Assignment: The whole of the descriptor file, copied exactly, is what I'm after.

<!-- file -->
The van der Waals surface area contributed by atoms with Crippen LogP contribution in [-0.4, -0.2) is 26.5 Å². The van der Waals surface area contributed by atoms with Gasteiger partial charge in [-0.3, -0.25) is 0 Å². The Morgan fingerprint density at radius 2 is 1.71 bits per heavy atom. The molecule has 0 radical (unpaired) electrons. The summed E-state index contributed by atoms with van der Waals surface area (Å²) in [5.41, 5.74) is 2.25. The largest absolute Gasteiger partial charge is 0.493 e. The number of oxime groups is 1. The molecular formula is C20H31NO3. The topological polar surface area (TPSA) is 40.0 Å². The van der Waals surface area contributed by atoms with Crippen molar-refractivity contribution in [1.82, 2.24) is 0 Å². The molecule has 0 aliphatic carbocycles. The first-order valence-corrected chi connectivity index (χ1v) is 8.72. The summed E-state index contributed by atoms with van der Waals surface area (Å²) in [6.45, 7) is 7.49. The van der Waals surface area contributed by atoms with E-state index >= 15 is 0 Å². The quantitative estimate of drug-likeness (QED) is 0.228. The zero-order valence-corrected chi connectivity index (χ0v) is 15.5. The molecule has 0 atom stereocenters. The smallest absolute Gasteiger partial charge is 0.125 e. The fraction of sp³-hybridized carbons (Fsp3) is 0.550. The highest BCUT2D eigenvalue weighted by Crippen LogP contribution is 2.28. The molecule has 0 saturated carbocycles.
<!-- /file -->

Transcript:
The van der Waals surface area contributed by atoms with Crippen LogP contribution in [-0.4, -0.2) is 26.5 Å². The van der Waals surface area contributed by atoms with Gasteiger partial charge in [-0.3, -0.25) is 0 Å². The Morgan fingerprint density at radius 2 is 1.71 bits per heavy atom. The molecule has 0 radical (unpaired) electrons. The summed E-state index contributed by atoms with van der Waals surface area (Å²) in [5.41, 5.74) is 2.25. The largest absolute Gasteiger partial charge is 0.493 e. The number of oxime groups is 1. The molecular formula is C20H31NO3. The topological polar surface area (TPSA) is 40.0 Å². The van der Waals surface area contributed by atoms with Crippen molar-refractivity contribution in [1.82, 2.24) is 0 Å². The molecule has 0 aliphatic carbocycles. The first-order valence-corrected chi connectivity index (χ1v) is 8.72. The summed E-state index contributed by atoms with van der Waals surface area (Å²) in [6.45, 7) is 7.49. The van der Waals surface area contributed by atoms with E-state index >= 15 is 0 Å². The quantitative estimate of drug-likeness (QED) is 0.228. The zero-order valence-corrected chi connectivity index (χ0v) is 15.5. The molecule has 0 atom stereocenters. The smallest absolute Gasteiger partial charge is 0.125 e. The fraction of sp³-hybridized carbons (Fsp3) is 0.550. The highest BCUT2D eigenvalue weighted by Crippen LogP contribution is 2.28. The molecule has 0 saturated carbocycles.